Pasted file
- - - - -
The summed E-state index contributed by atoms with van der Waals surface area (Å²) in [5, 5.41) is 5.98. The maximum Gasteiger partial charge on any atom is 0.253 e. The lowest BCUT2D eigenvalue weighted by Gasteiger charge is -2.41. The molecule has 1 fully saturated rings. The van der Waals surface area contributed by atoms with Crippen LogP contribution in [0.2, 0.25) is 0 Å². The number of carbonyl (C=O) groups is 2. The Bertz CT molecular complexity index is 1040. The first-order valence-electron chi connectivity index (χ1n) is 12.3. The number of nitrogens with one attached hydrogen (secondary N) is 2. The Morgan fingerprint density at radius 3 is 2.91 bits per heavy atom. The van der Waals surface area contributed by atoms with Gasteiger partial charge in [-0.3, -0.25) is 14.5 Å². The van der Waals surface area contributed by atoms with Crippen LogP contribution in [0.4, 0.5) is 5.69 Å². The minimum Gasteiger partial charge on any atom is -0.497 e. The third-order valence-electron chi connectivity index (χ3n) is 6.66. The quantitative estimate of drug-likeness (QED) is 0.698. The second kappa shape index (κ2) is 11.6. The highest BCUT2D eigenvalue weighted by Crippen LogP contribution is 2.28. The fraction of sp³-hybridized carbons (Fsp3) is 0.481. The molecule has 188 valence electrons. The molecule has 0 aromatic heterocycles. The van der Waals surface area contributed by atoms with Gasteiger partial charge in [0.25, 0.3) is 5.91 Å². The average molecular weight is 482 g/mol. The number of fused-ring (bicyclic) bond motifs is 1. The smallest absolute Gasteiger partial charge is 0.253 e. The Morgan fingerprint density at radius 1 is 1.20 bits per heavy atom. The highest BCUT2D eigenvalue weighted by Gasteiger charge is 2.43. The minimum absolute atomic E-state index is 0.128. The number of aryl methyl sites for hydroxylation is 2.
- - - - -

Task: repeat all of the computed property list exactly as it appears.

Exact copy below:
The summed E-state index contributed by atoms with van der Waals surface area (Å²) in [5, 5.41) is 5.98. The maximum Gasteiger partial charge on any atom is 0.253 e. The lowest BCUT2D eigenvalue weighted by Gasteiger charge is -2.41. The molecule has 1 fully saturated rings. The van der Waals surface area contributed by atoms with Crippen LogP contribution in [0.2, 0.25) is 0 Å². The number of carbonyl (C=O) groups is 2. The Bertz CT molecular complexity index is 1040. The first-order valence-electron chi connectivity index (χ1n) is 12.3. The number of nitrogens with one attached hydrogen (secondary N) is 2. The Morgan fingerprint density at radius 3 is 2.91 bits per heavy atom. The van der Waals surface area contributed by atoms with Gasteiger partial charge in [-0.3, -0.25) is 14.5 Å². The van der Waals surface area contributed by atoms with Crippen LogP contribution in [0.4, 0.5) is 5.69 Å². The minimum Gasteiger partial charge on any atom is -0.497 e. The third-order valence-electron chi connectivity index (χ3n) is 6.66. The quantitative estimate of drug-likeness (QED) is 0.698. The second kappa shape index (κ2) is 11.6. The highest BCUT2D eigenvalue weighted by Crippen LogP contribution is 2.28. The fraction of sp³-hybridized carbons (Fsp3) is 0.481. The molecule has 188 valence electrons. The molecule has 0 aromatic heterocycles. The van der Waals surface area contributed by atoms with Gasteiger partial charge in [0.25, 0.3) is 5.91 Å². The average molecular weight is 482 g/mol. The number of fused-ring (bicyclic) bond motifs is 1. The smallest absolute Gasteiger partial charge is 0.253 e. The Morgan fingerprint density at radius 1 is 1.20 bits per heavy atom. The highest BCUT2D eigenvalue weighted by Gasteiger charge is 2.43. The minimum absolute atomic E-state index is 0.128. The number of aryl methyl sites for hydroxylation is 2.